But it would be a grave mistake to think that Cannibal is only about South Africa. It is not. As its author describes it, and as its subtitle makes clear, it is a “labor of love” to her homelands old and new. Mercer is determined to spare America the same fate that befell South Africa. Furthermore, it would be as equally egregious a mistake to think that Cannibal is only, or even primarily, about race. There are larger issues to which Mercer speaks, issues with which conservatives have grappled from at least the time that their “patron saint,” Edmund Burke, first articulated them.
Though Mercer insists that she is no conservative, there are similarities, striking similarities, between her and Burke. The latter made an impassioned defense of his 18th century England against the radicalism of the French Revolution that he feared would soon enough ravage his country. It was in response to these ideological excesses that conservatism first emerged as a distinctive tradition of thought. Mercer carries on this estimable tradition inasmuch as she seeks to defend her new country, America, against the ravenous radicalisms that threaten it.
The forces that imperiled France and England in Burke’s day are the same forces that consumed South Africa and that imperil America in our own. These forces boil down to a lust, an insatiable lust, for revolutionary change and the ideological abstractions that inspire it.
As the conservative theorist Michael Oakeshott memorably remarked, change is emblematic of death. Thus, conservatives have always preferred changes that are slight to those that are vast, changes that are necessary to those that are not, and changes that are gradual to those that are radical. Changes that are “fundamentally transformative” siphon the life out of a society by severing its present from its past.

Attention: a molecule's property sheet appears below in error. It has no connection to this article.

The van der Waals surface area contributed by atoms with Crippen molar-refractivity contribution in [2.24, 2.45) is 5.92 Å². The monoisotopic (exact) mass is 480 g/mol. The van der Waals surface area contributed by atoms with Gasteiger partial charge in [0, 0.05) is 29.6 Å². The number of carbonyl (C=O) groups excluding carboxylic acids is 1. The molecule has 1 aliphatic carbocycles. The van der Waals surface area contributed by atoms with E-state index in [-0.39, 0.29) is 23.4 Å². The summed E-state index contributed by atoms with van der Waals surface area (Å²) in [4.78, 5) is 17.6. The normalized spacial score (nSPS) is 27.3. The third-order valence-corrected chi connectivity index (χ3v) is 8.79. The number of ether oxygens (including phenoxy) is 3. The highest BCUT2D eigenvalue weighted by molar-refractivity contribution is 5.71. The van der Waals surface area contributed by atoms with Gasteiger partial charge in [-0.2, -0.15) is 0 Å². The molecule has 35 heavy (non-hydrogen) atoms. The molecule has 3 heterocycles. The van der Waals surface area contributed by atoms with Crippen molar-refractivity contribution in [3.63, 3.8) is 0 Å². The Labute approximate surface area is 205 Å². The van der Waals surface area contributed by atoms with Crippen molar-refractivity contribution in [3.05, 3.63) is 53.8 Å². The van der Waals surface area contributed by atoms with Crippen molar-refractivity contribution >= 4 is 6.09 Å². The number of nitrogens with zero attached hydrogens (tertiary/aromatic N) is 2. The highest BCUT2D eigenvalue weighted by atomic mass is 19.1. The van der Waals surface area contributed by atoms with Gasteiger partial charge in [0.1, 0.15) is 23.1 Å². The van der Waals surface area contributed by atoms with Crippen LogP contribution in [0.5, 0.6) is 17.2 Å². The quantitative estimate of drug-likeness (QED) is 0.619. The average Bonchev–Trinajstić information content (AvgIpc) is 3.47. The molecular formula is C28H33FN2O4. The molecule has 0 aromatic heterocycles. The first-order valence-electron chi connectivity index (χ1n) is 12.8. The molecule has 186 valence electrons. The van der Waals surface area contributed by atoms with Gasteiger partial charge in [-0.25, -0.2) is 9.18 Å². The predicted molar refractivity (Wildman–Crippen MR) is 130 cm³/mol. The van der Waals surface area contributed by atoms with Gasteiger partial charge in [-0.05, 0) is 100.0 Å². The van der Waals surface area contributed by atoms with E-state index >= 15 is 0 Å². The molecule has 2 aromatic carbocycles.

Unlike most of us, Mercer knows all too well how an agenda to “fundamentally transform” a society, pursued with all of the recklessness with which such agendas are inevitably pursued, is guaranteed to destroy that society—however beautiful-sounding the abstract ideals in the names of which it is executed.
However, it isn’t just the usual suspects—leftists or Democrats—who have an ardent affection for radical change and abstract ideals. The GOP and “the conservative press” have had more than their share of true believers as well.
It was, after all, “conservatives”—or, more accurately, neoconservatives—that most rigorously supported George W. Bush’s campaign to “fundamentally transform” the Middle East into an oasis of “Democracy.” Noting that abstract ideals like Democracy are not timeless principles written in “human nature” but the hard-earned gains of a civilization that has been millennia in the making, Mercer was among those who argued mightily against this fool’s errand from the outset. Though she fell out of favor with some notable “conservative” media personalities for doing so, time has vindicated her while indicting her critics.
Like Burke’s Reflections on the Revolution in France, Ilana Mercer’s Into the Cannibal’s Pot is at once timeless and all so timely.
Jack Kerwick received his doctoral degree in philosophy from Temple University. His area of specialization is ethics and political philosophy. He is a professor of philosophy at several colleges and universities in New Jersey and Pennsylvania. Jack blogs at Beliefnet.com: At the Intersection of Faith & Culture. Contact him at firstname.lastname@example.org or friend him on facebook. You can also follow him on twitter.